Can a smartphone camera replace a traditional DSLR for a mobile journalist? We found out by putting the new Huawei P20 through its paces at the Hong Kong film industry’s biggest night of celebration.
Co-engineered by German camera experts Leica, the dual-lens camera system is excellent. A picture of the ceremony’s hosts Charlene Choi Cheuk-yin and Louis Cheung Kai-chung on the red carpet is vivid and full of detail, even in the dreary weather.
A picture of a performance taken in low light is also surprisingly clear and in focus, even though the shot was snapped far from the stage. Video recording performance is also good, with a short clip of Best Actor recipient Louis Koo Tin-lok during his acceptance speech captured clearly and with good audio. In short, Huawei’s camera technology is among the best in the industry at the moment.
Amazing battery life is also essential when covering a full-day event. The 3400mAh battery still had 11 per cent of juice left after seven hours of heavy use, including photos, Instagram posts and stories, and back-and-forth messaging with teammates.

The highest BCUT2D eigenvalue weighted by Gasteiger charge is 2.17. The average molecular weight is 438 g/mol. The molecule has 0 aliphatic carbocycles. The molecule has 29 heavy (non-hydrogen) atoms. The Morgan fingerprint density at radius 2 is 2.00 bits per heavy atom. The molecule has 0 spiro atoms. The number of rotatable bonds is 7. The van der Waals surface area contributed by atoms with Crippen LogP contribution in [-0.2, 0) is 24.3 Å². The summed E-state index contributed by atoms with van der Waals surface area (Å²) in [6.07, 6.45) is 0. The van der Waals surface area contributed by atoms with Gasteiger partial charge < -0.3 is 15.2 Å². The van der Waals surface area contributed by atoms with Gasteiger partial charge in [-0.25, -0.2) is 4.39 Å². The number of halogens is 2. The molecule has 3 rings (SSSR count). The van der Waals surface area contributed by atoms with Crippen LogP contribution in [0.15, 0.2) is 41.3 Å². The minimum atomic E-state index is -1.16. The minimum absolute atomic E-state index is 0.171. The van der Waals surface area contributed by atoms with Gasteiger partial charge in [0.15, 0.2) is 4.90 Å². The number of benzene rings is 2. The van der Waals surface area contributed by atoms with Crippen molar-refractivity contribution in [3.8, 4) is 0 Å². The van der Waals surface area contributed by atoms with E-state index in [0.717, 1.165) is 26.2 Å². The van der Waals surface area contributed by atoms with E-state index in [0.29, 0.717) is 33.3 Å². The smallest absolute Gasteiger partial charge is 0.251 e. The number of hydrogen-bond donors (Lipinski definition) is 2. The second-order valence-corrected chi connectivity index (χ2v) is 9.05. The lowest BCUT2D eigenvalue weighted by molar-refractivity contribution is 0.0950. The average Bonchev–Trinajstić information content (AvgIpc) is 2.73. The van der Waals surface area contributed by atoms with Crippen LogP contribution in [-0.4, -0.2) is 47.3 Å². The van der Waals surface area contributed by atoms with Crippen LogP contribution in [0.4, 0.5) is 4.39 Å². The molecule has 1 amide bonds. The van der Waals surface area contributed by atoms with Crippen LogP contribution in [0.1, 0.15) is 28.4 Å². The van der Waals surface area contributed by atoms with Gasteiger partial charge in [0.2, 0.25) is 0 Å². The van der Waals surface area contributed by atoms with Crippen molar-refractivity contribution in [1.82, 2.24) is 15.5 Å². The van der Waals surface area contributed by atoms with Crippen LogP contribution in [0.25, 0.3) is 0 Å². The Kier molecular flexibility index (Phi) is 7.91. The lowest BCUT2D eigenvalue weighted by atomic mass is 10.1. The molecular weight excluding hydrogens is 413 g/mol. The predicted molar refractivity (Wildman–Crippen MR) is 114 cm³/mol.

During a lull in the festivities, the writer also played a (few) game(s) of PlayerUnknown’s Battlegrounds on high graphical settings. Powered by a Kirin 970 chipset developed by Huawei and 4GB of RAM, gameplay was smooth but the temperature of the phone did rise by a few degrees. We couldn’t play with headphones on for the full immersive experience though, because the P20 is missing a 3.5mm headphone jack. This is a trend in the mobile industry, but one we personally hate. There is a USB-C adaptor in the box though, so it’s at least something.
There is no waterproof or dustproof rating for the P20, a standard feature on all other flagships. This is a major misstep that must be addressed next year, especially for journalists who sometimes need to cover events in volatile weather.
Android purists will also lament the lack of stock Android on the P20. Instead, it runs on Huawei’s EMUI skin on Android Oreo 8.1. However, there were no problems with the functions, and you can hide all the applications in an app drawer if you don’t like the Apple-style sprawl.
All in all, the P20 is a worthy workhorse for reporting on the go. At a retail price of HK$4,980, it is no longer a more economical alternative to the Samsung and Apple industry leaders. But if you’re looking for an amazing portable camera and don’t mind the steeper price, the P20 deserves a look.